Hidden Warrior by Lynn Flewelling. ★★★1/2
I’ve finally gotten around to reading Hidden Warrior, the sequel to the coming of age fantasy novel, The Bone Doll’s Twin. In my review of the first book, I noted that I was reserving judgement on how well gender is handled until I’d read the second book. And wow am I judgmental about how Hidden Warrior handled the themes it set out to explore.
To recap, in The Bone Doll’s Twin a king has taken the throne from his sister, the rightful heir. A long ago prophecy says the country will never be defeated as long as a woman of the proper lineage sits on the throne. Since prophecies are serious business in fantasy novels, the king starts killing off all female relatives who could be a potential threat. When his sister gives birth to twins, a boy and a girl, a wizard takes matters into her own hands to preserve the girl, the “true heir,” by using dark magic to give her the shape of her brother. Oh, yes, this also involves the death of her brother.
They name the heir Tobin and raise him as a boy, never telling him anything about the magical switcheroo. Over the course of The Bone Doll’s Twin, his parents die and a ghost, Brother, starts haunting practically everyone involved in this situation, which is totally understandable. I’d be pissed off if someone considered me an acceptable causality too.
The Bone Doll’s Twin ends with Tobin being informed that he’s “really” a girl and that he’ll need to assume his “true” shape for the good of the country. He basically blacks out (another understandable reaction), and the book ends there. There’s not much room for exploring how Tobin reacts to this news. That’s reserved for Hidden Warrior.
Most of my problems with Hidden Warrior come down to how it’s essentially writing about trans issues without acknowledging that trans people exist. It’s completely obsessed with gender being defined with what’s between your legs. Tobin’s narrative arc is him accepting that he’s really a girl like the people closest to him tell him. For most of the book Tobin is referred to with he/him pronouns. The pronouns switch to she/her right after Tobin gets a magic sex change to female. This choice just strengthened the “gender = body” narrative Hidden Warrior was presenting. It kept giving me serious first wave feminism vibes – obsessing with uteri, how women are special for being able to give birth and a bunch of other gender-essentialist, body-centric ideas. On the other hand, it’s important to note that I’m cis and that this book has resonated with some trans reviewers. So take what I’m saying with a grain of salt.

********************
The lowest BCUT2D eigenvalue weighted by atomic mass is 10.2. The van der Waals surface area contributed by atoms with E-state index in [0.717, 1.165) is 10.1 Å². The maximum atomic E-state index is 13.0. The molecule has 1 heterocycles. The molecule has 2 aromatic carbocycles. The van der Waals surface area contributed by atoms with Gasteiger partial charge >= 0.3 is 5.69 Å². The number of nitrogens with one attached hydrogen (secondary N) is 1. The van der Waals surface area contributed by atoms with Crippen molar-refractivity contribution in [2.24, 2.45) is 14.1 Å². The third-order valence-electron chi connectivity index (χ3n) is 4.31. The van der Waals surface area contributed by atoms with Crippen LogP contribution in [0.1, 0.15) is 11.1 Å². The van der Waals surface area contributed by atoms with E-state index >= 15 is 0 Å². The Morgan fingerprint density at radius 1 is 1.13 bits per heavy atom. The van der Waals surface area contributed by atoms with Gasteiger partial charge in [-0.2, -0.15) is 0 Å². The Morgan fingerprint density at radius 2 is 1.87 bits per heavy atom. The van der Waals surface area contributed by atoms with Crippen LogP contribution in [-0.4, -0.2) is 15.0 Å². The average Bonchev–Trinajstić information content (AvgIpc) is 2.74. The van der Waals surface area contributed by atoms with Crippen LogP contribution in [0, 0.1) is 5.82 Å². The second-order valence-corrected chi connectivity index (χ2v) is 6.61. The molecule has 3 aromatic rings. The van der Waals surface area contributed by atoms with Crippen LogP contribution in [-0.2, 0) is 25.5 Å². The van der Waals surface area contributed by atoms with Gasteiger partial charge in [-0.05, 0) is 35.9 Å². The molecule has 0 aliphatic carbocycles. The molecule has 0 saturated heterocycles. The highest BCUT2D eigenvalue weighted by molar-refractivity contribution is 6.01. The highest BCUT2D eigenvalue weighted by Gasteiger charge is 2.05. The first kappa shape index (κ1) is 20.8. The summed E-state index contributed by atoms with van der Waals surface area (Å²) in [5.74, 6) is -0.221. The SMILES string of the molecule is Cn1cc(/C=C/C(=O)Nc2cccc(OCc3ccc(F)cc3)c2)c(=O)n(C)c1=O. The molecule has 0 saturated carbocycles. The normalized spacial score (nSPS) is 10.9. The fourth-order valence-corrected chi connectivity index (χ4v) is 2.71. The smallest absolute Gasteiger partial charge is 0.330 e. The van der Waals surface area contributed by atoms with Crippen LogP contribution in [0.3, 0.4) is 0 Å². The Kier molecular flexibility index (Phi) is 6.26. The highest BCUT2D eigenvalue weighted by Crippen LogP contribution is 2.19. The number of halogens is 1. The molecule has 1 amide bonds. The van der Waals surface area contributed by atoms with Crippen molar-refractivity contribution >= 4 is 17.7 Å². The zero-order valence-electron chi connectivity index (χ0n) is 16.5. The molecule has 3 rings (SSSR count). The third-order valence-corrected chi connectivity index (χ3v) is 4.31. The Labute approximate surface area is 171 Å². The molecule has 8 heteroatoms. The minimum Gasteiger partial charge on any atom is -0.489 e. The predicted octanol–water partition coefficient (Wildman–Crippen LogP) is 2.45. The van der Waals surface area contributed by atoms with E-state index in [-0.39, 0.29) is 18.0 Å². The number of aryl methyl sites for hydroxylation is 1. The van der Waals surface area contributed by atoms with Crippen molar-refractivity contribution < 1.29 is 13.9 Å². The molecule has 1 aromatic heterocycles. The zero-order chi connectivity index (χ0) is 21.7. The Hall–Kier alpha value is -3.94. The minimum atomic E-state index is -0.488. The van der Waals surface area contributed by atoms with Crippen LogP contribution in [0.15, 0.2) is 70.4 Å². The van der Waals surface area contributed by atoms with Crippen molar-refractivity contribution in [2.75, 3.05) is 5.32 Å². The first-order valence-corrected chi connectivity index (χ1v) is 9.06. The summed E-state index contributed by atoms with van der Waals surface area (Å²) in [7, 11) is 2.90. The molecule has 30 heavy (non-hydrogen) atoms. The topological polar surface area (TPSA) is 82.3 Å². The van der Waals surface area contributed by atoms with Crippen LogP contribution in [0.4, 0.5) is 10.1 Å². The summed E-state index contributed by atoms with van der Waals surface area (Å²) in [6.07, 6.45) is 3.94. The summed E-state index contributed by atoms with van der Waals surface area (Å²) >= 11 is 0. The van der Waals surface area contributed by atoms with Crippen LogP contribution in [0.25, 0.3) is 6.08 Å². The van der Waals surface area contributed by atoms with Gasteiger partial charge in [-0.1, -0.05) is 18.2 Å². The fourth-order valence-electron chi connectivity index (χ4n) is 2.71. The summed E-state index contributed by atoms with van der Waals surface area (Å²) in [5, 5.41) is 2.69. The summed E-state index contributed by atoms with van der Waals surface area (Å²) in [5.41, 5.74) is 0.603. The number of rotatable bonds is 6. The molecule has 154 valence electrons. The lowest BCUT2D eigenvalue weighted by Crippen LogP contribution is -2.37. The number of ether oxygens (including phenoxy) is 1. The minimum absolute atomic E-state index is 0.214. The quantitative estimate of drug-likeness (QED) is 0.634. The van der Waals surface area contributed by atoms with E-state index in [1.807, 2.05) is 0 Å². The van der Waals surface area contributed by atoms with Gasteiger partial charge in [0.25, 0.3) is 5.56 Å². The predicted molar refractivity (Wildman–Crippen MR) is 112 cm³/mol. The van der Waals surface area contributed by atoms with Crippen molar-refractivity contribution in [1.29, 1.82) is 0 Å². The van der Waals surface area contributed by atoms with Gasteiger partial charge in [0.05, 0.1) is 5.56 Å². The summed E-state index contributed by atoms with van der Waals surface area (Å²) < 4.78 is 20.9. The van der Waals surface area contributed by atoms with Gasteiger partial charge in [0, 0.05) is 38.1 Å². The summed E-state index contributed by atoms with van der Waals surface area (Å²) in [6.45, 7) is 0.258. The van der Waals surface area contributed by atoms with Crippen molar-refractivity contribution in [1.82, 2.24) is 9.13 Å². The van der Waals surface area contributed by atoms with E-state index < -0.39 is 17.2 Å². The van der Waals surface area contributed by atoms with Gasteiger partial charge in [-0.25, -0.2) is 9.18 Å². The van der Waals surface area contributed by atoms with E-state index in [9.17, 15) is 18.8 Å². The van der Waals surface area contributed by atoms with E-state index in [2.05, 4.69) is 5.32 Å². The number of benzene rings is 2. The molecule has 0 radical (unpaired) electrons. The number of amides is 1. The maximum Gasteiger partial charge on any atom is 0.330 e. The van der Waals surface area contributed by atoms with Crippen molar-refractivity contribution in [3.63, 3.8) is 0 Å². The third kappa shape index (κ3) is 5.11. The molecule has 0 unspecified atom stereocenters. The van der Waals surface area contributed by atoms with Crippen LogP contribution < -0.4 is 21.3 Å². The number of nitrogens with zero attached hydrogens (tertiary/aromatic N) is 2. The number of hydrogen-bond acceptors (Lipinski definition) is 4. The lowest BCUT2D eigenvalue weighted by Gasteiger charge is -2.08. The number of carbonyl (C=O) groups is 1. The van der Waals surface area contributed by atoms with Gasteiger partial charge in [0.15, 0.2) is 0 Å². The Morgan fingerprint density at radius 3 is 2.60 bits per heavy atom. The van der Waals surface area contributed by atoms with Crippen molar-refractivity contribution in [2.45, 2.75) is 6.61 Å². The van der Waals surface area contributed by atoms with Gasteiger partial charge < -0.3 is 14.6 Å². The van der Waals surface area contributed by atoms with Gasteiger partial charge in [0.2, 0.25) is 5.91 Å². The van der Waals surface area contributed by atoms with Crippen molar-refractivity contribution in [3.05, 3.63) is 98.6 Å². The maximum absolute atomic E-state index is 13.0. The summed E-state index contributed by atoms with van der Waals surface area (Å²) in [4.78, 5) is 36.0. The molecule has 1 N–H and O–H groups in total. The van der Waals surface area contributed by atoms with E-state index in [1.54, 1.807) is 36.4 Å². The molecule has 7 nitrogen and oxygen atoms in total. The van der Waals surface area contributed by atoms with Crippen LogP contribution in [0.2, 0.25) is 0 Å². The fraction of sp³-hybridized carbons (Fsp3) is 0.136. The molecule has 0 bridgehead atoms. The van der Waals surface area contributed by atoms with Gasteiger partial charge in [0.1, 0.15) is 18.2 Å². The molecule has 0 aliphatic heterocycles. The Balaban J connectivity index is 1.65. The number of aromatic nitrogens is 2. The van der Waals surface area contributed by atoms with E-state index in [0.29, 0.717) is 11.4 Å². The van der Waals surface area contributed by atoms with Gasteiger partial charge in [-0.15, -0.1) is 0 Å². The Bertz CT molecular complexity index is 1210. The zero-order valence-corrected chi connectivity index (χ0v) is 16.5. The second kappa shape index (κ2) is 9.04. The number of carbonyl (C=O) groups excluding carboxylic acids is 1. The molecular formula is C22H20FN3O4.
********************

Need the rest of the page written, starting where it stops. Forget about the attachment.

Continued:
I have on other complaint against Hidden Warrior regarding gender. It does not acknowledge that queer women exist. Tobin has a crush on another boy, his squire. The book repeatedly makes it clear that gay and bisexual men exist, and there’s some significant queer male characters. However, Tobin repeatedly thought that his crush on his friend and disinterest in girls is because he’s secretly a girl. My reaction as a queer female reader was “WTF.” And the narrative never disproves Tobin’s thought process! The book could easily have included some gay or bisexual girls to show that Tobin’s assumptions were inaccurate, but nope. Actually, I can’t remember Flewelling ever including queer female characters. This is particularly striking in comparison to how many significant queer male characters there are in her books.
I have some other narrative complaints. The setting feels patriarchal, although I think it’s nominally not supposed to be. The entire plot is super reliant on prophecy, which has always been a pet peeve of mine. The villain is one dimensional, and I don’t care in the slightest about Arkoniel’s sex life.
But for all that, Hidden Warrior is really well written. It’s not an action packed book, but Flewelling keeps it snapping smartly along, interweaving small mysteries and questions that kept me flipping the pages. Even though I had a lot of issues with it, I did enjoy reading it, and I am planning on picking up the sequel. While this book fails in its attempts to explore gender, it remains a compelling coming of age fantasy story.